The book. The book. It’s always the book. So by the end of this week I will have finished the third draft of ‘The Kirkwood Scott Chronicles – Skelly’s Square’. 120K words. 90 plus chapters. 400 ish pages. I’m now in a position where it can be printed out, bound and attacked with a red pen. I have beta readers waiting in the wings and the pressure is most definitely on. Suddenly this dream of mine is starting to feel very real.
Last night in bed I had a mini panic attack. I suddenly didn’t want to be a blogger or aspiring author. I wanted to step back into the shadows of anonymity and forget I ever started this crazy journey. I didn’t want the attention, the expectation, the pressure. I wanted to bin the manuscript, delete the blog and pretend the last 15 months never happened. Why did I ever think I was talented? I can’t even decide on Meredith’s hair colour for goodness sake?
It was as if I was a nervous groom on the eve of his wedding, dithering on whether or not he was going to put in an appearance on the big day itself. All the hard work had been done and people are relying on him to be there. Without him there is no wedding. Without me there is no book. But the world will still keep spinning. Thousands of other books will be written and published. Civilisation will muddle on and survive without learning of Kirkwood Scott and his strange story.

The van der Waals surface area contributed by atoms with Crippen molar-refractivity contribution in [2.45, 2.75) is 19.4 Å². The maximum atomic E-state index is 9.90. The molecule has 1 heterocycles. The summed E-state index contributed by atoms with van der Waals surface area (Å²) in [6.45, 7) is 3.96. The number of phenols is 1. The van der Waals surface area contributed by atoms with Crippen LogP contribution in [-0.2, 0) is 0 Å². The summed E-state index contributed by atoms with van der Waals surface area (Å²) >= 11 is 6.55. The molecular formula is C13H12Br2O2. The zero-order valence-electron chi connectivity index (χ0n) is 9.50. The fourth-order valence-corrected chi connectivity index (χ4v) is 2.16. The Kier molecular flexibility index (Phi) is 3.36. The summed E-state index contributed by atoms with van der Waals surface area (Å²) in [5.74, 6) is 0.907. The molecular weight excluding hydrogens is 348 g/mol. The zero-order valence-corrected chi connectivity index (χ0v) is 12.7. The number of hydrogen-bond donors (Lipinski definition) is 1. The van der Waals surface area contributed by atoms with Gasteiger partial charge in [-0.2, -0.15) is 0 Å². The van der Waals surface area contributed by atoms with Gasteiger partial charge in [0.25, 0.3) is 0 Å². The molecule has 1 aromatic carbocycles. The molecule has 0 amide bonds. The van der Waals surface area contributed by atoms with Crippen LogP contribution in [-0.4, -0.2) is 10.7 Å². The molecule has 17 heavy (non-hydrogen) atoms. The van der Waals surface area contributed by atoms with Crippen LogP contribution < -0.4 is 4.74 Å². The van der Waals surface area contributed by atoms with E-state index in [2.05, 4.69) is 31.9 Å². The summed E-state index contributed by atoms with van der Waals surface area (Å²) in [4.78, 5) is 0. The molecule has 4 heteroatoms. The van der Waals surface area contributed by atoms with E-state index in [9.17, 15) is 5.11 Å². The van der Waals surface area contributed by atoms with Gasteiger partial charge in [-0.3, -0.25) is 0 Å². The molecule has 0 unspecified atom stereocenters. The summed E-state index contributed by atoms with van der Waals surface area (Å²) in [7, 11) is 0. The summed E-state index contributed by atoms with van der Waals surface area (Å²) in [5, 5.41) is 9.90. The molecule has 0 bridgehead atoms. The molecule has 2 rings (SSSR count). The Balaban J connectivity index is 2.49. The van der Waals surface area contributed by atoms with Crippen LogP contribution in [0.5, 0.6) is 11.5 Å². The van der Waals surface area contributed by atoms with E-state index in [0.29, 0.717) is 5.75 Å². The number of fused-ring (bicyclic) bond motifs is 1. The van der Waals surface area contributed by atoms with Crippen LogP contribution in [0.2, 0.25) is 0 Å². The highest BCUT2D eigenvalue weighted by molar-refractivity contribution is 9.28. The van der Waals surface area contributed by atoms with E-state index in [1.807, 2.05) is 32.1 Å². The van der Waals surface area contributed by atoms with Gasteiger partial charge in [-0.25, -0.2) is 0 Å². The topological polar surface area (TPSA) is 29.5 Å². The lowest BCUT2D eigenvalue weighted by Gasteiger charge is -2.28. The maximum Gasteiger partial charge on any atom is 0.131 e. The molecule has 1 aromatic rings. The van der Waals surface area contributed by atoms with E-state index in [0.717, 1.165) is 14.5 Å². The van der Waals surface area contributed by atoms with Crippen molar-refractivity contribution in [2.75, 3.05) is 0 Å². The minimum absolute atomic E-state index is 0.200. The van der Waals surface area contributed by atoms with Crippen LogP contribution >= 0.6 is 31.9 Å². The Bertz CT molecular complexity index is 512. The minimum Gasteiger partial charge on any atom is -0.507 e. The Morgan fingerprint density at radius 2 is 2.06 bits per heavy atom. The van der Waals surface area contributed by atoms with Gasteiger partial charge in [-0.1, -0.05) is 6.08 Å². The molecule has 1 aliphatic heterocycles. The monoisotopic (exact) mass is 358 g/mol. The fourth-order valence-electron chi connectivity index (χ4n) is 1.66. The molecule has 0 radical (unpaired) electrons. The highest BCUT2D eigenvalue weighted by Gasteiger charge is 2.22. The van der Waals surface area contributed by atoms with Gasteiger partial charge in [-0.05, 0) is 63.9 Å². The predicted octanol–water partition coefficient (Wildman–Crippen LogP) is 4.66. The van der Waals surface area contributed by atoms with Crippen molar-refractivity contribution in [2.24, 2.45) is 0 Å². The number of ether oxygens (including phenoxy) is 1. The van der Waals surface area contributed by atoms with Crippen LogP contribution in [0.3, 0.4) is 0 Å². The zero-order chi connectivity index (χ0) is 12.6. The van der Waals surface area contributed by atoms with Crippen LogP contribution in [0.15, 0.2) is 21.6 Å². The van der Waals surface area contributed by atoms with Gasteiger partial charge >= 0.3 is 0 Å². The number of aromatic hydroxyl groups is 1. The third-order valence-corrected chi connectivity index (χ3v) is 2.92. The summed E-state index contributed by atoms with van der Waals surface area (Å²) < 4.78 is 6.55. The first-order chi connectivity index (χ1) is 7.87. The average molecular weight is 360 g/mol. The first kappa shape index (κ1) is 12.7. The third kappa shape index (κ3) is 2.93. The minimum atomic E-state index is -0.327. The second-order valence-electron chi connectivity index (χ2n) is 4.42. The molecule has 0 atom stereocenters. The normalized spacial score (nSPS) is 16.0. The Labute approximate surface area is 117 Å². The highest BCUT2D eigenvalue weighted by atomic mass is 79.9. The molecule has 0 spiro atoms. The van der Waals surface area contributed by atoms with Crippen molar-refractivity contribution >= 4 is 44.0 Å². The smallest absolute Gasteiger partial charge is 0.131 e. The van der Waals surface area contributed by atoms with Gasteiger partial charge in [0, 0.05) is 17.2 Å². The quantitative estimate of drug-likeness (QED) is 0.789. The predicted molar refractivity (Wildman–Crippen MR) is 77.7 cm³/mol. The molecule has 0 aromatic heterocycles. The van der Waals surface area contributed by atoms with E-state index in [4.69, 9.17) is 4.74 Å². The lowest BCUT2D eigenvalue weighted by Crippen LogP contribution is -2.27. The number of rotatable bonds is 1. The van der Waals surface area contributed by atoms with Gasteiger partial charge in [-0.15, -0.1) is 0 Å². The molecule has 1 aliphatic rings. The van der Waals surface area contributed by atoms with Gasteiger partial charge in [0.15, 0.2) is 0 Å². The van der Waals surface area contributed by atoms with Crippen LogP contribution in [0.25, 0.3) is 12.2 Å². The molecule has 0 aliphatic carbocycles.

As I edit I am plagued with doubts. Why do I keep using the same words over and over again? Why does the plot resemble a leaky, old boat in places? The list goes on. I know that the beta reading process is designed to pick up on a lot of this but the actual thought of letting real people digest and dissect a years work? Well it’s terrifying if I’m honest. Will my skin be thick enough to endure the feedback I know is needed in order for this project to get off the ground?
I’m chain drinking Diet Coke as if it’s going out of fashion. My nails are bitten to the quick. I’m driving Fionnuala insane. Okay, no change with the last point but you get my drift. I’m sacrificing time and energy in order to drag this albatross around my neck to completion. And for what? To be torn asunder at the beta stage? To be rejected again and again and again by countless agents and publishers? To fritter away my money on self publishing only to never recoup a fraction of the money.
These are my fears and doubts. This is me being honest. I’m sure I am not alone in these thoughts. Most competitors are afflicted with pre-match nerves before the start of an event. The knees of soldiers always knocked together on the eve of battle. This is part of the journey, the process, the experience. It goes with the territory. Aspiring authors are paranoid, despairing, needy creatures. We are the Gollums of the literary world.
Oh to be a Sméagol again I sometimes think. A carefree, happy go lucky hobbit whose only concern was what he was going to have for his second breakfast. Before he stumbled across The Ring and was submerged into a world of obsession and darkness. I don’t want to be a Gollum. I seek the light for I have lived long enough in the abyss. I’m a little bit like Kirkwood Scott in that regard. Now there’s a coincidence.
For here’s the thing. The book is one of many beacons in my life, keeping me on this path less traveled. It might seem pie in the sky to some but it grounds and focuses me. It is my reality. Which steels my resolve and convinces me that it is worth the worry and the doubt. It is worth the tossing and turning at night and the bitten nails. We all have a little Gollum in us. Just don’t let him take over my precioussssssss readers.
Are you a Gollum or a Sméagol?
Do you struggle with worry and doubt?